Erlich said that he wants the University to develop overarching guidelines that would ensure fair labor practices across the University. He is currently engaged in negotiations to that effect with the University's director of labor relations, Timothy R. Manning

"Our wages and benefits are equal to or better than any of the union wages and benefits," said Chuck Floyd, C.E. Floyd's owner. "They have never even asked me for information about our wages and benefits. They're making claims without ever checking any of the facts."

Floyd promised in a telephone interview to provide documentation to support his claims, but did not, and could not be reached for comment later.

University officials also defended their contractors.

David A. Zewinski '76, associate dean for physical resources and planning in the Faculty of Arts and Sciences, said the University keeps close tabs on all its contractors, including C.E. Floyd.

"We investigated them prior to even hiring them, and had them put [a promise of fair labor practices] in writing to us this past year, since there was such a rile being raised by the unions," Zewinski said.

Zewinski said that the picketers' only motive was to ensure that all University contracts go to union labor. However, the overwhelming majority of University contracts already go to the unions, he said, including the Freshman Union and Sanders Theatre projects.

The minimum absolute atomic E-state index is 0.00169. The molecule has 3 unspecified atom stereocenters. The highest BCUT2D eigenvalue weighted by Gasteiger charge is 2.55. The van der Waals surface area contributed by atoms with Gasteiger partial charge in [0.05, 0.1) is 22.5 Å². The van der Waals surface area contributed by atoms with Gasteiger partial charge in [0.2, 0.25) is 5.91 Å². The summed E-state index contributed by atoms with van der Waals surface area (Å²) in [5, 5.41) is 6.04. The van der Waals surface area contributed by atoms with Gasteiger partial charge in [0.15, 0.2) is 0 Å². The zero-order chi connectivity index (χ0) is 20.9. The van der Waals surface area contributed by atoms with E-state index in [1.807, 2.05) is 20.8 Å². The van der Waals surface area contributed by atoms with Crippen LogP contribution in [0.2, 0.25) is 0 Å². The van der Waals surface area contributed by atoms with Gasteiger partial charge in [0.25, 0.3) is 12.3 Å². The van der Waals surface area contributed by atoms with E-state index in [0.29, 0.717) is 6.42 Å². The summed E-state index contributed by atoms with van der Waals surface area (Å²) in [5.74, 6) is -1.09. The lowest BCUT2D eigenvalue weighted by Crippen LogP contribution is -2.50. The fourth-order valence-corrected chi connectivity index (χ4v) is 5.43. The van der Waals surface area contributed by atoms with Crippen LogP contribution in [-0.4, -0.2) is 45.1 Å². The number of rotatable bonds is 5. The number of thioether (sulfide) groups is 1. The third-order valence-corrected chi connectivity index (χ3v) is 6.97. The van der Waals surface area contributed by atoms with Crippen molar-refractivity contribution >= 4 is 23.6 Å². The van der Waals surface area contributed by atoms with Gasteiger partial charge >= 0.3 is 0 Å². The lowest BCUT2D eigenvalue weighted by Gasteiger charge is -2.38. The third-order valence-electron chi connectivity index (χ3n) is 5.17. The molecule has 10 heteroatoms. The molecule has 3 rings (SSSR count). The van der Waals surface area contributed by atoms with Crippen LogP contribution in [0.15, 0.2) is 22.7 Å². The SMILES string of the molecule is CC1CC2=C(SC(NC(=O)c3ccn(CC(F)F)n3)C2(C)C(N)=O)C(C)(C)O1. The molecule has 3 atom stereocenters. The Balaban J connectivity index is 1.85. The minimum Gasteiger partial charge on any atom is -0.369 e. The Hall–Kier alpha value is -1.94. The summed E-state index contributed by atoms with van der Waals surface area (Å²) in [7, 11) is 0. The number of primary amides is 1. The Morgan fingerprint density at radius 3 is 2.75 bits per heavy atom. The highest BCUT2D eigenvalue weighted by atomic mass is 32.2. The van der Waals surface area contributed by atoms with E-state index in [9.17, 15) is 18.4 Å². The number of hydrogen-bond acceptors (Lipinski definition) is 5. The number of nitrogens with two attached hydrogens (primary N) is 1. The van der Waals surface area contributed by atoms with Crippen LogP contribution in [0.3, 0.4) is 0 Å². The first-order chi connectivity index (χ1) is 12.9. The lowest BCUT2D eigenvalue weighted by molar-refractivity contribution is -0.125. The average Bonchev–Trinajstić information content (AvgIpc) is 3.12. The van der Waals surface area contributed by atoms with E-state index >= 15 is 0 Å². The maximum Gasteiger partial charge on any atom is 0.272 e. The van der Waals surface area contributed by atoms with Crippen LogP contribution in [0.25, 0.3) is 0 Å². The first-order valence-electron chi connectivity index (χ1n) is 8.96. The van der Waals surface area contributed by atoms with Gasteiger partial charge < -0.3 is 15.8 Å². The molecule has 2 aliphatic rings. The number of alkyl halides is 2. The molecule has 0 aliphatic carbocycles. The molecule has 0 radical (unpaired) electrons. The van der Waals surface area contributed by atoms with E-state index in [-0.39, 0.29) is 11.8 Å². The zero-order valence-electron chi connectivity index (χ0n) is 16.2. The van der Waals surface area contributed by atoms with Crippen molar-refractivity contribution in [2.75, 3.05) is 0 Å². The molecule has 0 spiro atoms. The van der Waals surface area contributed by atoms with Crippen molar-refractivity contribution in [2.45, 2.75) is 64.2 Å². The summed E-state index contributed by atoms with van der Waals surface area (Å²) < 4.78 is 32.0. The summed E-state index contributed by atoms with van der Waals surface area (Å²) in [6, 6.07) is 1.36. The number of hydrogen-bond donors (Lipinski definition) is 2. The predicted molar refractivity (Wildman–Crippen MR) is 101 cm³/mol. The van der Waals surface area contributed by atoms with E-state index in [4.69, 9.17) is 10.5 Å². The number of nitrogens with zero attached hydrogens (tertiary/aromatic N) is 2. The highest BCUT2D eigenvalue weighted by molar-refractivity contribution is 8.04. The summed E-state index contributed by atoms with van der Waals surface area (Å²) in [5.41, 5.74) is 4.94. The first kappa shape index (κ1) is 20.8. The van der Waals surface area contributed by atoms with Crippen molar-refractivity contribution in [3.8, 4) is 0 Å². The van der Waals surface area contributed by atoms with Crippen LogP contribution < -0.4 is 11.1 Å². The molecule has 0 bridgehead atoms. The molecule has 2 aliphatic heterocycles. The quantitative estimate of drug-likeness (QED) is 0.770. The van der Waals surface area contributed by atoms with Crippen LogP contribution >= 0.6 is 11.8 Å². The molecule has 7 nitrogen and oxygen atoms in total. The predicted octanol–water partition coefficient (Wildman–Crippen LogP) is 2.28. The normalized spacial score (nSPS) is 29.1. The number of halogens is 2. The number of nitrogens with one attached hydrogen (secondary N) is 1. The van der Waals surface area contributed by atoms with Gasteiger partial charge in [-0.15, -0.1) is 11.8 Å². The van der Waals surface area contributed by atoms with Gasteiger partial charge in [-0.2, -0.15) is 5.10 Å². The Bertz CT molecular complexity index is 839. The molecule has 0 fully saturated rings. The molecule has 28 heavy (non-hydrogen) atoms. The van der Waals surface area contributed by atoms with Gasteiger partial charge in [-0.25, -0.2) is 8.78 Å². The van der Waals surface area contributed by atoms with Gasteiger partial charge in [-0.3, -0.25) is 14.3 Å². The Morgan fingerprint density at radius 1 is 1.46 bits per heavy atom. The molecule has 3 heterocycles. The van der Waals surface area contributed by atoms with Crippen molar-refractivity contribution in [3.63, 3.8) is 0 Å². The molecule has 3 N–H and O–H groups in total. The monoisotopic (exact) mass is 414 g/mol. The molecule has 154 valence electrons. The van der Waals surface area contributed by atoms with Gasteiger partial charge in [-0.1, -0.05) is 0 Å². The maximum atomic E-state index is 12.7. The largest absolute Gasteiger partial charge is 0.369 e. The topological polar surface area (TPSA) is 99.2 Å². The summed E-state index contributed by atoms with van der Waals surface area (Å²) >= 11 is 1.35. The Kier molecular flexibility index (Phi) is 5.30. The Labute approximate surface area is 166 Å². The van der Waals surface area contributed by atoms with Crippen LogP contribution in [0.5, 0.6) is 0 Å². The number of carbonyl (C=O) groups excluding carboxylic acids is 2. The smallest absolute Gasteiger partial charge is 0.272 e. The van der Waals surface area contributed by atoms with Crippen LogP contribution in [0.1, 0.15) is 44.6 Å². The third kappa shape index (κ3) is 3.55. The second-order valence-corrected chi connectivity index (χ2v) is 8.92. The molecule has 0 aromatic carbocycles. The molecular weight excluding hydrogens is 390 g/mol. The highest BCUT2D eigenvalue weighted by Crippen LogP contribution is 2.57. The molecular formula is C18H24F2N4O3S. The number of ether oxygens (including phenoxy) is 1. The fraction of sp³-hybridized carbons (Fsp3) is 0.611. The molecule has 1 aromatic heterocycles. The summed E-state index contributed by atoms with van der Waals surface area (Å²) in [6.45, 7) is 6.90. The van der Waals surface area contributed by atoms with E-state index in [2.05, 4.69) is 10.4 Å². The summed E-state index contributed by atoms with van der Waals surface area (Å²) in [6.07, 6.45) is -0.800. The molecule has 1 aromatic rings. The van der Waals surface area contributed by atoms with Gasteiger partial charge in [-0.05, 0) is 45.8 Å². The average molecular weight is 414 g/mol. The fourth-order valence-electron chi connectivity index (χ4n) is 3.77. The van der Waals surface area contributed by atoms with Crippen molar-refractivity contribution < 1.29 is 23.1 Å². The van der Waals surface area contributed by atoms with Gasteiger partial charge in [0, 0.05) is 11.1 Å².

"We are good friends of union labor," he said.

Ongoing Negotiations

Mark Erlich, business manager of Carpenters' Local 40, said this week that the union has made progress in talks with the University, but added that the union still has a long way to go.

He said that because the University is so decentralized, "for every two steps forward...there's a step back with" some other project manager in the University.

Erlich said that he wants the University to develop overarching guidelines that would ensure fair labor practices across the University. He is currently engaged in negotiations to that effect with the University's director of labor relations, Timothy R. Manning